If you're itching to give Fedora Server 26 a try, Jack Wallen walks you through the steps of installing this powerful, open source server platform.
Fedora Server 26 has been released and it offers quite a lot of improvements and features you might want to employ for your business. Features like:
- Enterprise domain solution with FreeIPA 4.5
- SSSD file caching to speed up user and group queries
- Preview of the upcoming Boltron (modular system which enables different versions of applications to run on the same system)
- Server Roles (easily deploy various roles using the Rolekit tool)
- Enterprise-class, scalable databases with PostgreSQL
There are so many reasons why you might want to integrate Fedora Server 26 into your current data center. However, you might be thinking that such power must be a challenge to install. I am here to assuage such thoughts by walking you through the installation of the latest server release from Fedora. Once complete, you will have a platform ready to serve.
And with that, let's install.
Step 1: Download and burn
The first thing you must do is download the latest release. The Fedora download will be in the form of an .iso image. You will then have to burn that .iso image to a bootable disk or USB flash drive. How you do this will depend upon your platform and media of choice. If you're burning to a USB drive, you can make use of UNetBootin (regardless of platform). If you're burning to an optical disk, you will need to use a tool like Brasero or XFburn in Linux. Within the Windows platform (starting with Windows 7), the ability to burn bootable .iso images is built in.
Once you have your bootable media created, insert it and boot.
Step 2: Starting the installation
When the media boots, you will be greeted with the selection screen (Figure A). You can either hit Enter to boot, or wait for the auto boot timeout.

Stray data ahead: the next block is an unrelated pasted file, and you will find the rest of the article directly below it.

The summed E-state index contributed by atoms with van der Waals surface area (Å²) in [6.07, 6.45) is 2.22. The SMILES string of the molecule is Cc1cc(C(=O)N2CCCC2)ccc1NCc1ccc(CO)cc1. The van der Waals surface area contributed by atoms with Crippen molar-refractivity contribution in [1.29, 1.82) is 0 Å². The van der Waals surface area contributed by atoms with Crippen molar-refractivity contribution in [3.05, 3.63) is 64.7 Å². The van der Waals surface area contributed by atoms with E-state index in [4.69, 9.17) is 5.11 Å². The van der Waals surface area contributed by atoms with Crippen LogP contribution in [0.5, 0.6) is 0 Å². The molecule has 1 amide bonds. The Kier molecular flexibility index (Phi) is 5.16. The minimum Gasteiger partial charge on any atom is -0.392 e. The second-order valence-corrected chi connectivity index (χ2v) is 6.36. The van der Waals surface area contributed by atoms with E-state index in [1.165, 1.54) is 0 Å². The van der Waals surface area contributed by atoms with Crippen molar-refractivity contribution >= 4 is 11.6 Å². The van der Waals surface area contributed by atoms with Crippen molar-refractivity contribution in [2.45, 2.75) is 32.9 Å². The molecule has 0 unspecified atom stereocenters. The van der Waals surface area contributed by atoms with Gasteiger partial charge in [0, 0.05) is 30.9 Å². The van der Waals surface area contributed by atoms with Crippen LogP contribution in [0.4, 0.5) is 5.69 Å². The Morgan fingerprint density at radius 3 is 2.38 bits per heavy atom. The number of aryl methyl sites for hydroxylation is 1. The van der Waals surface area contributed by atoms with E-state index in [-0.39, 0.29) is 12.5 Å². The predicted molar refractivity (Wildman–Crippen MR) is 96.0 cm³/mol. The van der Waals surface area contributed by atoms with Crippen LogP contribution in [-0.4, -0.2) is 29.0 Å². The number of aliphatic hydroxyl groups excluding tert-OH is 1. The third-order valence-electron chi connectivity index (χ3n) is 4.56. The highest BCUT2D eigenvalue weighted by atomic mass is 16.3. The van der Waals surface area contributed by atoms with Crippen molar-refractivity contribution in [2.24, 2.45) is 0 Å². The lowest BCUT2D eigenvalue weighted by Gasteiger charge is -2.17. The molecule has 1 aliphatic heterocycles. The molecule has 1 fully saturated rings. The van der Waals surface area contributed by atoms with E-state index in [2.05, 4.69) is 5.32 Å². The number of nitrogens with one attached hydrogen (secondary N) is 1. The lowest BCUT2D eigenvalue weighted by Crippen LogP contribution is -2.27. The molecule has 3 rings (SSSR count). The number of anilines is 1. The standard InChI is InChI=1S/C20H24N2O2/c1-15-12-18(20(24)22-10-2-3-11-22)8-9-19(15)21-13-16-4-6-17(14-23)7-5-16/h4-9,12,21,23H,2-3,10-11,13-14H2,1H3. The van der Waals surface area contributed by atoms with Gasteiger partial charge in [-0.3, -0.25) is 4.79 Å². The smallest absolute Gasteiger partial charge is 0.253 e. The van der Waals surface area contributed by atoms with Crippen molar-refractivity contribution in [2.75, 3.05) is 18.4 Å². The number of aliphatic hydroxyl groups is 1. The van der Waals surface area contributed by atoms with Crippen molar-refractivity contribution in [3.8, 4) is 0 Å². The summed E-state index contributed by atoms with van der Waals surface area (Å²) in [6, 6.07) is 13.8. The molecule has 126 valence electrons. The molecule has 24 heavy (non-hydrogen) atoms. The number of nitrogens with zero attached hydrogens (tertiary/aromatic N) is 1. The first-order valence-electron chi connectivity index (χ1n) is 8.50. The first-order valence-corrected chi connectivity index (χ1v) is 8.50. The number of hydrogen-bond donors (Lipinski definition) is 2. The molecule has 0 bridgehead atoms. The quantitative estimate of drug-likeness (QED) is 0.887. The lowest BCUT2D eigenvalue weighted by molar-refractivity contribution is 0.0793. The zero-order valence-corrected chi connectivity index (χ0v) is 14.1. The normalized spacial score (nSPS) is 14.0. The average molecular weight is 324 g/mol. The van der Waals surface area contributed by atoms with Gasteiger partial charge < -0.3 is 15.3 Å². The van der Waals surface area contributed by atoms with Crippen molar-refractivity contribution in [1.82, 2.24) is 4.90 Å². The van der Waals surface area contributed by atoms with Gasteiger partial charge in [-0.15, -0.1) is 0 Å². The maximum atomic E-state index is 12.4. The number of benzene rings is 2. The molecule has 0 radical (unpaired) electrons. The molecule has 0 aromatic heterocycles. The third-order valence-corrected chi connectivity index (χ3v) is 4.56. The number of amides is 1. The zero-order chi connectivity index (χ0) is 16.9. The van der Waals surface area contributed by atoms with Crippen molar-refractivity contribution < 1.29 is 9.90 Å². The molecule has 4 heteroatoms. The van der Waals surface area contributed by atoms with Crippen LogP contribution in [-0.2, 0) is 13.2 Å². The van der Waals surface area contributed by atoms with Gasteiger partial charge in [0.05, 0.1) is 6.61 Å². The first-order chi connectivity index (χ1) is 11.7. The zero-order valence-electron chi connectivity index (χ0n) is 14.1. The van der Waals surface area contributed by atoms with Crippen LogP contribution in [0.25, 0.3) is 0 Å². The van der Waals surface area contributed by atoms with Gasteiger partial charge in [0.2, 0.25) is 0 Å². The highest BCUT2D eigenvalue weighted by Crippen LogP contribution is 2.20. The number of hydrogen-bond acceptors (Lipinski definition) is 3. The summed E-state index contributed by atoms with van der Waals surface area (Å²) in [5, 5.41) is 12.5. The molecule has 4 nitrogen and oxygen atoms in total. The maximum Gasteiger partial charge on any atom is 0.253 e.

Once you get beyond that first ncurses (text) screen, the installer will drop you into the GUI installer (Figure B). Here you will walk through a few very simple screens.
Step 3: Configuring your server
In this next window (Figure C), you will do the bulk of the work for the installation. Some of these options (such as KEYBOARD, TIME & DATE, INSTALLATION SOURCE, LANGUAGE SUPPORT) are all very self-explanatory, so I won't bother mentioning them.
As a matter of interest, you only have to bother with any entry that contains an exclamation icon (which will most likely only be the INSTALLATION DESTINATION entry). However, you'll want to take care of SOFTWARE SELECTION and NETWORK & HOSTNAME as well.
Click on the INSTALLATION DESTINATION button. In the resulting window (Figure D), click on the Local Standard Disk you want to use for installation. Once the disk has been selected, click the Done button in the upper left corner.
At this point, I would highly recommend you clicking on the SOFTWARE SELECTION button and then, from the list of software (Figure E), select what you want included in your Fedora Server instance.
Click Done when you've made your selections.
Finally, click on NETWORK & HOSTNAME. In this section (Figure F), you can configure your network device(s) for static IP addresses, set up the hostname of the server, configure a proxy, enable Wake on LAN, and more.
Once you've completed the network and hostname configuration, click Done.
Step 4: Root password and user creation
Click the Begin Installation button and you will then be prompted to set a root password and create a new user (Figure G).
Although you are not required to create a new user, I highly recommend you do (and make that user an administrator). The installation of the server packages will run in the background, as you set the root password and create a new user. When you've taken care of those two users, you can then sit back and wait for the installation to finish and prompt you to reboot.
That's it. You've just installed Fedora Server 26. Do note, when the server boots, you will not be greeted by a GUI, but a text-only interface. However, for those not fond of text-only interfaces, Fedora Server does come with Cockpit (a web-based management console). I'll be discussing that particular piece of software in an upcoming piece.
Until then, enjoy Fedora Server 26.
- How to upgrade to Fedora 26, and why you should do it (TechRepublic)
- How to install Docker on Fedora 25 (TechRepublic)
- Fedora 25: Bleeding edge and bloody brilliant (TechRepublic)
- An introduction to the Linux home directory (TechRepublic Video)
- Fedora 26 is coming: Here's what you need to know (ZDNet)